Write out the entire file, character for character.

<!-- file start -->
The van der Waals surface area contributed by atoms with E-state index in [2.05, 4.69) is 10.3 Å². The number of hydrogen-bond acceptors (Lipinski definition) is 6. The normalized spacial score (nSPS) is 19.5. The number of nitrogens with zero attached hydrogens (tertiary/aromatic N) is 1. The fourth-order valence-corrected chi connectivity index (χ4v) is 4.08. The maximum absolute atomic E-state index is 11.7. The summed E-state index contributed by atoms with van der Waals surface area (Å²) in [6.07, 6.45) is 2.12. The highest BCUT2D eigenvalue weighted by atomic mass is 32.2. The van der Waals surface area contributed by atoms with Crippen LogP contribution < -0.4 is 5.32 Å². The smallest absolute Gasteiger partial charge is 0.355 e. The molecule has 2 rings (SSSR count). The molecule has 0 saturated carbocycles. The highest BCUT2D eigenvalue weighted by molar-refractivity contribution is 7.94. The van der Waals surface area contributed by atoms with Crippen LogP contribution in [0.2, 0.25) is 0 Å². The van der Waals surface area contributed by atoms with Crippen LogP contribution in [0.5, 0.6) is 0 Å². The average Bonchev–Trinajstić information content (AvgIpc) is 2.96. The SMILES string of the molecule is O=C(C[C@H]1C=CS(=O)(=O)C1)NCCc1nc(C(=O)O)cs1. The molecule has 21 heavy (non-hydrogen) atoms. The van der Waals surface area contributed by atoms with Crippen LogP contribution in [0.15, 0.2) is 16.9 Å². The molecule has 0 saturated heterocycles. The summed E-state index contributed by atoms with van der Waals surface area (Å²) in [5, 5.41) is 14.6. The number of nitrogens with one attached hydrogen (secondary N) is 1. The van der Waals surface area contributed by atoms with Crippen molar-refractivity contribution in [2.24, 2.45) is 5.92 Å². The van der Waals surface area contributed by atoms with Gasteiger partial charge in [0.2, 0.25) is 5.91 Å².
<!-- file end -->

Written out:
The van der Waals surface area contributed by atoms with E-state index in [2.05, 4.69) is 10.3 Å². The number of hydrogen-bond acceptors (Lipinski definition) is 6. The normalized spacial score (nSPS) is 19.5. The number of nitrogens with zero attached hydrogens (tertiary/aromatic N) is 1. The fourth-order valence-corrected chi connectivity index (χ4v) is 4.08. The maximum absolute atomic E-state index is 11.7. The summed E-state index contributed by atoms with van der Waals surface area (Å²) in [6.07, 6.45) is 2.12. The highest BCUT2D eigenvalue weighted by atomic mass is 32.2. The van der Waals surface area contributed by atoms with Crippen LogP contribution < -0.4 is 5.32 Å². The smallest absolute Gasteiger partial charge is 0.355 e. The molecule has 2 rings (SSSR count). The molecule has 0 saturated carbocycles. The highest BCUT2D eigenvalue weighted by molar-refractivity contribution is 7.94. The van der Waals surface area contributed by atoms with Crippen LogP contribution in [0.2, 0.25) is 0 Å². The van der Waals surface area contributed by atoms with Crippen LogP contribution in [0.5, 0.6) is 0 Å². The average Bonchev–Trinajstić information content (AvgIpc) is 2.96. The SMILES string of the molecule is O=C(C[C@H]1C=CS(=O)(=O)C1)NCCc1nc(C(=O)O)cs1. The molecule has 21 heavy (non-hydrogen) atoms. The van der Waals surface area contributed by atoms with Crippen LogP contribution in [0.15, 0.2) is 16.9 Å². The molecule has 0 saturated heterocycles. The summed E-state index contributed by atoms with van der Waals surface area (Å²) in [5, 5.41) is 14.6. The number of nitrogens with one attached hydrogen (secondary N) is 1. The van der Waals surface area contributed by atoms with Crippen molar-refractivity contribution in [2.24, 2.45) is 5.92 Å². The van der Waals surface area contributed by atoms with Gasteiger partial charge in [0.2, 0.25) is 5.91 Å².